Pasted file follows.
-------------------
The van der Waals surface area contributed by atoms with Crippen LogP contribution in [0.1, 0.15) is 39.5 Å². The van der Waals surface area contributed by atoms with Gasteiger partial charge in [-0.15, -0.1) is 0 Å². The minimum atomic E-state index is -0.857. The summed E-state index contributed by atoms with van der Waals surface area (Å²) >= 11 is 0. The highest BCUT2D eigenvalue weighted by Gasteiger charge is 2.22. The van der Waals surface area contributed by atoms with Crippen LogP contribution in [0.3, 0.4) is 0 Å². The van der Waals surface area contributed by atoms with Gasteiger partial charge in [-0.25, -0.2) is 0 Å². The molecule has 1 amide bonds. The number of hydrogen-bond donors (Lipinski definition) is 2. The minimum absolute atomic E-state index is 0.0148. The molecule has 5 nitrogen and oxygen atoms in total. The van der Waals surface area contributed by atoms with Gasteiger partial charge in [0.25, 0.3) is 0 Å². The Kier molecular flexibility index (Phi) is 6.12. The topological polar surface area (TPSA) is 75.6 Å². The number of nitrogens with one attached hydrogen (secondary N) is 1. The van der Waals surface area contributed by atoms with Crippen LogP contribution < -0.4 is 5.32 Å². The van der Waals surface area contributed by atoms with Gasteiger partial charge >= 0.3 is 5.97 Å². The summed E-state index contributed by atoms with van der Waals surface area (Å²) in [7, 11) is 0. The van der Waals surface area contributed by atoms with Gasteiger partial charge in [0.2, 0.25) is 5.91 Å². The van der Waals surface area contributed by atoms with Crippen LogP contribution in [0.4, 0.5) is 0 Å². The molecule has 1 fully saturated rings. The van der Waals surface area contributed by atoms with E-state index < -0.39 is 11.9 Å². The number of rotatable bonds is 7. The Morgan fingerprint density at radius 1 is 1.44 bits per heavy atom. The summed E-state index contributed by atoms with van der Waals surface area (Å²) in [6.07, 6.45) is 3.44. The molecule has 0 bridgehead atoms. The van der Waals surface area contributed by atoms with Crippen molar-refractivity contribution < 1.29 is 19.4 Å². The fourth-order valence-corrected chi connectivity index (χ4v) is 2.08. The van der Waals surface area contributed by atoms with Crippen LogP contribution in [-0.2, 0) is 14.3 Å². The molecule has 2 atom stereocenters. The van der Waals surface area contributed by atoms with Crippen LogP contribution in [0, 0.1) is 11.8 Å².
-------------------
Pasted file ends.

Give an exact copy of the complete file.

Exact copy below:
The van der Waals surface area contributed by atoms with Crippen LogP contribution in [0.1, 0.15) is 39.5 Å². The van der Waals surface area contributed by atoms with Gasteiger partial charge in [-0.15, -0.1) is 0 Å². The minimum atomic E-state index is -0.857. The summed E-state index contributed by atoms with van der Waals surface area (Å²) >= 11 is 0. The highest BCUT2D eigenvalue weighted by Gasteiger charge is 2.22. The van der Waals surface area contributed by atoms with Crippen LogP contribution in [0.3, 0.4) is 0 Å². The van der Waals surface area contributed by atoms with Gasteiger partial charge in [-0.25, -0.2) is 0 Å². The molecule has 1 amide bonds. The number of hydrogen-bond donors (Lipinski definition) is 2. The minimum absolute atomic E-state index is 0.0148. The molecule has 5 nitrogen and oxygen atoms in total. The van der Waals surface area contributed by atoms with Gasteiger partial charge in [0.25, 0.3) is 0 Å². The Kier molecular flexibility index (Phi) is 6.12. The topological polar surface area (TPSA) is 75.6 Å². The number of nitrogens with one attached hydrogen (secondary N) is 1. The van der Waals surface area contributed by atoms with Crippen LogP contribution < -0.4 is 5.32 Å². The van der Waals surface area contributed by atoms with Gasteiger partial charge >= 0.3 is 5.97 Å². The summed E-state index contributed by atoms with van der Waals surface area (Å²) in [7, 11) is 0. The van der Waals surface area contributed by atoms with Gasteiger partial charge in [0.2, 0.25) is 5.91 Å². The van der Waals surface area contributed by atoms with Crippen LogP contribution in [0.4, 0.5) is 0 Å². The molecule has 1 fully saturated rings. The van der Waals surface area contributed by atoms with E-state index < -0.39 is 11.9 Å². The number of rotatable bonds is 7. The Morgan fingerprint density at radius 1 is 1.44 bits per heavy atom. The summed E-state index contributed by atoms with van der Waals surface area (Å²) in [6.07, 6.45) is 3.44. The molecule has 0 bridgehead atoms. The van der Waals surface area contributed by atoms with Crippen molar-refractivity contribution < 1.29 is 19.4 Å². The fourth-order valence-corrected chi connectivity index (χ4v) is 2.08. The van der Waals surface area contributed by atoms with Crippen LogP contribution in [-0.2, 0) is 14.3 Å². The molecule has 2 atom stereocenters. The van der Waals surface area contributed by atoms with Crippen LogP contribution in [0, 0.1) is 11.8 Å².